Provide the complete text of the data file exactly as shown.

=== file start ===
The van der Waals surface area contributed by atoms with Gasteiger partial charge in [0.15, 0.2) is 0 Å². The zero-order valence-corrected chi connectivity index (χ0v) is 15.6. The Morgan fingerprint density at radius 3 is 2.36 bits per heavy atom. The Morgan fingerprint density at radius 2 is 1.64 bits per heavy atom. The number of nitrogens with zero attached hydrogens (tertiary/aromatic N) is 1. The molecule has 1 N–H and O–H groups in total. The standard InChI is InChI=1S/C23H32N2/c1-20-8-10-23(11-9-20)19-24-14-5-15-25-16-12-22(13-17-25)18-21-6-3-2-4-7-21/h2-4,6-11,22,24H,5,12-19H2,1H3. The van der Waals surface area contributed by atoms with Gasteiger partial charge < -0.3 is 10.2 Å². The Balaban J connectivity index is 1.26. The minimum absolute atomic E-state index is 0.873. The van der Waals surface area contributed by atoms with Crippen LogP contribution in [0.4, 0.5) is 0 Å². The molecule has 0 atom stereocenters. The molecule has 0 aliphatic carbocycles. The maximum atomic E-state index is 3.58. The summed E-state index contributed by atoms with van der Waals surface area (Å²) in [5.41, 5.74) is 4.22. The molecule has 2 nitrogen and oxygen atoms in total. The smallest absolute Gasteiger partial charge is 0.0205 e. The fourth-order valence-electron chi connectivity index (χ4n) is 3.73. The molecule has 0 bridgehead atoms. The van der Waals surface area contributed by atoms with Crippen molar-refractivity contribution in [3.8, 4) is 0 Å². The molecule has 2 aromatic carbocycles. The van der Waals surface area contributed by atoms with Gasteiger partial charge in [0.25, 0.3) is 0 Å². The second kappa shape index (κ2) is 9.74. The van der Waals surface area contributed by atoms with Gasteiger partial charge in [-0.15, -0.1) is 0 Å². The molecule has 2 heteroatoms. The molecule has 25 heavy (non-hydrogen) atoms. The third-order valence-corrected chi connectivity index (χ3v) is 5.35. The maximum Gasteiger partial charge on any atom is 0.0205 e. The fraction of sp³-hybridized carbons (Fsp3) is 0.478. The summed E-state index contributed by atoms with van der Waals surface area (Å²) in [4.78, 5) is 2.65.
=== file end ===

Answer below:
The van der Waals surface area contributed by atoms with Gasteiger partial charge in [0.15, 0.2) is 0 Å². The zero-order valence-corrected chi connectivity index (χ0v) is 15.6. The Morgan fingerprint density at radius 3 is 2.36 bits per heavy atom. The Morgan fingerprint density at radius 2 is 1.64 bits per heavy atom. The number of nitrogens with zero attached hydrogens (tertiary/aromatic N) is 1. The molecule has 1 N–H and O–H groups in total. The standard InChI is InChI=1S/C23H32N2/c1-20-8-10-23(11-9-20)19-24-14-5-15-25-16-12-22(13-17-25)18-21-6-3-2-4-7-21/h2-4,6-11,22,24H,5,12-19H2,1H3. The van der Waals surface area contributed by atoms with Gasteiger partial charge < -0.3 is 10.2 Å². The Balaban J connectivity index is 1.26. The minimum absolute atomic E-state index is 0.873. The van der Waals surface area contributed by atoms with Crippen LogP contribution in [0.4, 0.5) is 0 Å². The molecule has 0 atom stereocenters. The molecule has 0 aliphatic carbocycles. The maximum atomic E-state index is 3.58. The summed E-state index contributed by atoms with van der Waals surface area (Å²) in [5.41, 5.74) is 4.22. The molecule has 2 nitrogen and oxygen atoms in total. The smallest absolute Gasteiger partial charge is 0.0205 e. The fourth-order valence-electron chi connectivity index (χ4n) is 3.73. The molecule has 0 bridgehead atoms. The van der Waals surface area contributed by atoms with Crippen molar-refractivity contribution in [3.8, 4) is 0 Å². The molecule has 2 aromatic carbocycles. The van der Waals surface area contributed by atoms with Gasteiger partial charge in [0.25, 0.3) is 0 Å². The second kappa shape index (κ2) is 9.74. The van der Waals surface area contributed by atoms with Gasteiger partial charge in [-0.15, -0.1) is 0 Å². The molecule has 2 heteroatoms. The molecule has 25 heavy (non-hydrogen) atoms. The third-order valence-corrected chi connectivity index (χ3v) is 5.35. The maximum Gasteiger partial charge on any atom is 0.0205 e. The fraction of sp³-hybridized carbons (Fsp3) is 0.478. The summed E-state index contributed by atoms with van der Waals surface area (Å²) in [4.78, 5) is 2.65.